And hey, if he's in significantly better shape, internally motivated to be a grown-up, interested, and available, and so are you, then that's your movie style ending right there.
posted by Sticherbeast at 10:37 PM on May 7, 2010 [5 favorites]

The final straw came when he had to move recently, and didn't bother looking for his next house/apartment

That's the kind of shit I do when depression's kicking my ass. FWIW
posted by mollymayhem at 10:42 PM on May 7, 2010 [16 favorites]

Response by poster: Thanks for all of the feedback. I appreciate it.

I told him yesterday that we couldn't see each other until he gets a job and his life stabilizes. He works in tech, and was fairly used to jobs looking for him in the past. He goes on an interview 1-2x a week. He's a bit socially awkward, which I think torpedoes his chances.

He's said that he's depressed and has recently started seeing a therapist. He also just enrolled in school, which is great, but, we're in our 30's. I don't know if I have it in me to hang out for 4+ years waiting to see if he'll pull it together.

I accept that there's not much that I can do to help him. inturnaround's answer really struck a chord. I feel unsafe, which is uncomfortable making.

griphus, it's nice to know that people can change. I wonder, though: how long should I wait?
posted by kittenplease at 11:00 PM on May 7, 2010

I was going to ask if you've talked to him about this, but I think the boundary you've set (not seeing each other until he's more proactive with his life) is a good one. Though, since he has depression, I'm more sympathetic that these things can be more difficult than for someone who doesn't have depression. So I'm glad that he's seeing a therapist. If you don't want to wait 4+ years to see if he'll pull it together, don't. And you're right, there isn't much you can do to help him, other than be supportive about what he's doing in his life. You can't find a job, do his job, make him pay his bills, etc. for him. But you can be supportive, encouraging, believe in him. How long should you wait? For as long as you want. Which could end up being a long time. Some people think one "should" wait because it has "romantic" undertones to it, but I think it sets up an unhealthy dynamic. It sends a message to the... wait-ee that if they're x,y,z, then the wait-er will have a relationship with them. Why should someone (the wait-er) get to decide how a person (wait-ee) should be before they're in a relationship with them, and why should that person (wait-ee) accept those terms (unless they're comfortable with not being autonomous)? Just my two cents.
posted by foxjacket at 11:22 PM on May 7, 2010 [1 favorite]

I think people are reading a whole lot into the OP's thin description. Tons of people are unemployed and have been for a while, and many people are also not financially savvy, yet functional. Nothing as written describes highly extraordinary behavior, in my opinion. The main problem seems to be the OP's (founded) anxiety over his or her homeless shelter stint. So while the anxiety is wholly legitimate, I think it might be constructive to look at it as something maybe more about you, kittenplease, than about him.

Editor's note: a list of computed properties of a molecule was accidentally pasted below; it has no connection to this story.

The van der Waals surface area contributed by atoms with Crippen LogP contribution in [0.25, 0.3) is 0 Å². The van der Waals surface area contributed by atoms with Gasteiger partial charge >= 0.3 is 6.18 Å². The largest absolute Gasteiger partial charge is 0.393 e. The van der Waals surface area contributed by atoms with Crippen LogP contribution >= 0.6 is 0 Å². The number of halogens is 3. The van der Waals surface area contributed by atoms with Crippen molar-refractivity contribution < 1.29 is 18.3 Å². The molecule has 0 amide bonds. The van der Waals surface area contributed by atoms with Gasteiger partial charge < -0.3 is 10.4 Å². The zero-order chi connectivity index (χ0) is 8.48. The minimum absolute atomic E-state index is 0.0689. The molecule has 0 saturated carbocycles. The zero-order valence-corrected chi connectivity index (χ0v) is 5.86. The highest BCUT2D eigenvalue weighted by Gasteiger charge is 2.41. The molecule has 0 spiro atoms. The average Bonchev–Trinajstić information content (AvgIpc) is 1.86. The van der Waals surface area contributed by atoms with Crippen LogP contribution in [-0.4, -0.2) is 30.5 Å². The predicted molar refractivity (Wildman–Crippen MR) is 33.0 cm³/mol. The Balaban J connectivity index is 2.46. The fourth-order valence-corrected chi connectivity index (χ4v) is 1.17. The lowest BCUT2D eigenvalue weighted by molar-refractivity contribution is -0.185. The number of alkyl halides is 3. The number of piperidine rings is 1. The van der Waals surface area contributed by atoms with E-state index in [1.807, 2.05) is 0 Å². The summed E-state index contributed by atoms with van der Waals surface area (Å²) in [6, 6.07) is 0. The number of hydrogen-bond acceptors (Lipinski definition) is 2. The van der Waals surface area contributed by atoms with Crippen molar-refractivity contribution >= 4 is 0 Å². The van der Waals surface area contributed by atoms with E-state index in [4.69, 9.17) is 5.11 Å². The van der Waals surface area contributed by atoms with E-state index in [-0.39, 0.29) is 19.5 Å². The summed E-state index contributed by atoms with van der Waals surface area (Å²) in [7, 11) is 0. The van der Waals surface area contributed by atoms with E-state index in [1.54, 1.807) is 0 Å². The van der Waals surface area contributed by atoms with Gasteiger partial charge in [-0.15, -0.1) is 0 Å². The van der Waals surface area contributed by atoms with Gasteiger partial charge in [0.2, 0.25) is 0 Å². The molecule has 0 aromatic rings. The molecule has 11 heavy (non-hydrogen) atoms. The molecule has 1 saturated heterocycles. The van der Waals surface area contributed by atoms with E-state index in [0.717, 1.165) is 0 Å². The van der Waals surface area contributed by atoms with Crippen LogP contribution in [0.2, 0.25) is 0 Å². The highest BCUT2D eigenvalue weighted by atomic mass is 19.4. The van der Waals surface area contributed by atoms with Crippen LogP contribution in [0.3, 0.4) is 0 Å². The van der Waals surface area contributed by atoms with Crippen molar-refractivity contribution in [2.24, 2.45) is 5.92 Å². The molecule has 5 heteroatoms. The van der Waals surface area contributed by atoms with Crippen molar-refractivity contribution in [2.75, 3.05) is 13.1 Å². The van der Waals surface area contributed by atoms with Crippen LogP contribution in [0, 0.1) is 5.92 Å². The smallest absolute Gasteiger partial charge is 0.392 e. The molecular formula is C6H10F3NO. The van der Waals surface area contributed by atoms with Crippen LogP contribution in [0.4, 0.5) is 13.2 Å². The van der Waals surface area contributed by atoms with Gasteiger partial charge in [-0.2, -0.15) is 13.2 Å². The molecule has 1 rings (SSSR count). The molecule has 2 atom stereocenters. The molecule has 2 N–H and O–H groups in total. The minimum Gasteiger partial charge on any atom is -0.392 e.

posted by threeants at 12:08 AM on May 8, 2010 [1 favorite]

I told him yesterday that we couldn't see each other until he gets a job and his life stabilizes.

That, to me, is an incredibly strange thing to do. At this point, you are acting more like a mother than a partner. You are in your thirties, for Christ's sake, you shouldn't have to do that. You have been dating for several months and you're already setting ultimatums, something that never has a place in a healthy relationship, much less one that is so new.

Too much drama. Neither he, nor you deserve having to deal with all that. Let it go and find someone who you don't feel compelled to change.

Also, it might be just me but I find it irritating that you are framing this in terms of "helping" him.
posted by halogen at 12:52 AM on May 8, 2010 [6 favorites]

I was nodding my head at everything until you wrote this: "He goes on an interview 1-2x a week."

Then he's not a slacker.

Not only is it exhausting to do job interviews once or twice a week, it's amazing that he's able to get that many. A couple of jobhunts ago, when I was making hundreds of applications, I was getting one or two interviews a month. This year, with the economy in the toilet, I was getting an interview every couple of months.

As for not looking for an apartment, I'm crossreferencing that with his starting therapy for depression.

Really, it sounds to me like this guy is just down on his luck. I'm very sympathetic to your anxiety as I could easily have ended up in a shelter myself if not for support from others. But I think it would be kinder of you to leave him alone, because I can't imagine that hearing ultimatums like the one you gave him is all that good for his morale, and the quality of friends he has is going to be crucial not only to his recovery but to his success at interviews. I think a major reason why I found a job so quickly this time is because I was surrounded by friends who built me up and reminded me that I was a high achiever.
posted by tel3path at 4:28 AM on May 8, 2010 [18 favorites]